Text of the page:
Everyone has sales experience. This is the first thing that I teach my clients. Some experience is more obvious than others, but it just takes a bit of critical thinking to figure it out for yourself.
Hiring managers are looking for people who have prospected a target group of people, set up a series of meetings, presented pricing, and negotiated contracts. That’s it. If you sold magazines door to door in middle school, you have sales experience. If you run the front desk of a gym, you have sales experience. If you drove for Uber, you have sales experience.
Take your time to identify your own experiences. After that, it’s your job (and your job alone) to convince a sales manager that this experience is transferable. The best way to do this is to stress your ability to learn and your coachability. If you convince someone you have even minimal sales experience and that you’re coachable, you’re halfway home.
One thing I’ll say is this – do not ever let someone tell you that you have no sales experience. I was told in an early interview that I’d never sell anything. I did not let that stop me. It was just an inexperienced manager looking for a rep in the late stages of their career instead of a younger and more eager rep to coach.
Do you recommend that if someone wants to work in sales, don’t apply for a job but instead make a cold call or use LinkedIn as if prospecting? Should one show how they would sell by the way they interview from prospecting to close?
I talk about this a lot in my book. There is a full chapter on preferred Contact Methods. This is so important, especially if you want to work for a top-notch sales manager. The best sales managers want to see you in action. They will not read the applications that come in through the company’s website. This is like if you’re trying to sell something to Apple and you fill out a “Vendor Inquiry” form on Apple’s website. You’ll never hear back. Instead, choose the path of action.
Demonstrate that you can reach out cold. Demonstrate that you can earn, book and set up a formal meeting. Demonstrate your phone skills and email etiquette. Demonstrate a close. All of this can be done by using LinkedIn, email, and the phone. Relying on a website application may get you an interview or two, but they’ll mostly be with the lethargic sales manager who is looking for a candidate at a good company as opposed to a candidate with a willingness to hunt for new business.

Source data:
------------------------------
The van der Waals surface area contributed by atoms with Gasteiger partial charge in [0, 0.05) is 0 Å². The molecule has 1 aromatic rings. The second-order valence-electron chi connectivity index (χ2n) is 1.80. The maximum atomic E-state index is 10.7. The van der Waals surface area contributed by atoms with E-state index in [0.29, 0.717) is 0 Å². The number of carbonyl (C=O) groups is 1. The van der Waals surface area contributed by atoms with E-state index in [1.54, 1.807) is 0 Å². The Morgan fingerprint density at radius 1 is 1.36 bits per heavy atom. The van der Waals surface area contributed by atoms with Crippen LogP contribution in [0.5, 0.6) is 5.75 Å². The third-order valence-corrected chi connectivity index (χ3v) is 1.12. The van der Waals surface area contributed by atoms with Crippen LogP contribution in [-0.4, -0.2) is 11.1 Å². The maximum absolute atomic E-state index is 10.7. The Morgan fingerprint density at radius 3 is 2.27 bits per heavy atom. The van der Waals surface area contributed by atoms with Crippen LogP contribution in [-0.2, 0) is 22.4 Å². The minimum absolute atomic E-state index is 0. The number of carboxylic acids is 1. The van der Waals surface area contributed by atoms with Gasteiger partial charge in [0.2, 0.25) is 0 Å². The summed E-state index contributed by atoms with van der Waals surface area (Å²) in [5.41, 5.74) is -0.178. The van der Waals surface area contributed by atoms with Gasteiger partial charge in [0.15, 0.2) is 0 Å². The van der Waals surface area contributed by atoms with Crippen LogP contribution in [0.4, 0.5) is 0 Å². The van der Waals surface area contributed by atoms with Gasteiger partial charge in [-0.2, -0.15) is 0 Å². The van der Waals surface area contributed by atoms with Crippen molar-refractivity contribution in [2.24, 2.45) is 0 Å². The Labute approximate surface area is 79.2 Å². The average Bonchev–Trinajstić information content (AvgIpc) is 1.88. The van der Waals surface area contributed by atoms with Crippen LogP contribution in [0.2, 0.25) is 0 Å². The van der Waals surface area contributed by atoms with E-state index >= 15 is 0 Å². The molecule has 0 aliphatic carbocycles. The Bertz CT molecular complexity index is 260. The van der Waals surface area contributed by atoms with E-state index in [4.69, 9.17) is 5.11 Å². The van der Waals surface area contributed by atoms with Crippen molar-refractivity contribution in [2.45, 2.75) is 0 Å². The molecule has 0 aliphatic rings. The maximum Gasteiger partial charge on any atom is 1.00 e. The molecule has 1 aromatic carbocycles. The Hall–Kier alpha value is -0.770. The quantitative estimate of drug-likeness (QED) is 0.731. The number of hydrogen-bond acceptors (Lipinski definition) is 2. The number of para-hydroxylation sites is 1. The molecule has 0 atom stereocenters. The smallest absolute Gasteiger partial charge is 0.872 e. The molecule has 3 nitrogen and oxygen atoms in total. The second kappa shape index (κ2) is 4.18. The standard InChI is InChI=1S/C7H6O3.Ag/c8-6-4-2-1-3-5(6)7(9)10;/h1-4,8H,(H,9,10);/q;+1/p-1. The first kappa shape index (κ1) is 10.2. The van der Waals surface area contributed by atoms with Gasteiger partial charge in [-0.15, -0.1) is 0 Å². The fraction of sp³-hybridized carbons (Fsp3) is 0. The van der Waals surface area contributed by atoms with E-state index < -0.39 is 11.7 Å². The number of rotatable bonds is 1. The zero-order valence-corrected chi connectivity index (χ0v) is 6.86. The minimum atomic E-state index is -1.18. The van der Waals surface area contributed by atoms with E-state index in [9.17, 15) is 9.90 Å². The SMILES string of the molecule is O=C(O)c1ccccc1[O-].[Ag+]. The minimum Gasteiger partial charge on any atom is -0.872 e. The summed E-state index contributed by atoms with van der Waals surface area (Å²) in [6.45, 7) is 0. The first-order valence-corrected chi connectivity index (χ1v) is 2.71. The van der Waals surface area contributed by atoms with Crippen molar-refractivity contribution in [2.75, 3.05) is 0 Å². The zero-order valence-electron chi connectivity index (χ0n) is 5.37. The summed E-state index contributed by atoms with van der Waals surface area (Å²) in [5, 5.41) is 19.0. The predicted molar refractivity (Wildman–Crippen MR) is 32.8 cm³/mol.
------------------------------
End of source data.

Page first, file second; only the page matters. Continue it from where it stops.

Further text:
I prefer action overreaction all day, every day.
If you run a word cloud generator of what the salesperson says in a job interview (both phone and in-person), what five words should show up as having the highest weight?
Customer Relationship, Hunter, Motivated, Hungry, Quota.
These five words pop up most. Everyone that I interview talks about how good they are at maintaining customer relationships. This is an interesting point because I don’t care as much for how good you are with customers… I care about how good you are at finding prospective customers. There’s a big difference.
Hunter, motivated, hungry… everyone says these in an interview. The problem is that they just repeat them over and over again. Actions speak louder than words. I once had a cold call from a candidate who asked me within 5 minutes if I’d accept an in-person interview. That same candidate tried to close me for the job in the next 5 minutes over the phone. The whole conversation lasted 10 minutes, and I almost hired him. I ended up hiring him later, but the thing is – he didn’t have to stress that he was a hungry, motivated hunter. He demonstrated it to me. Demonstrate these things. Don’t just say them out loud.
Quota: Everyone tells me they are over quota or crushed their quota. That is great. Some people talk about it too much. There is a lot to say about quota… if you’re smashing it, why are you leaving? If you are way under quota, why bring it up? My advice on quota is twofold - always tell the truth and get specific.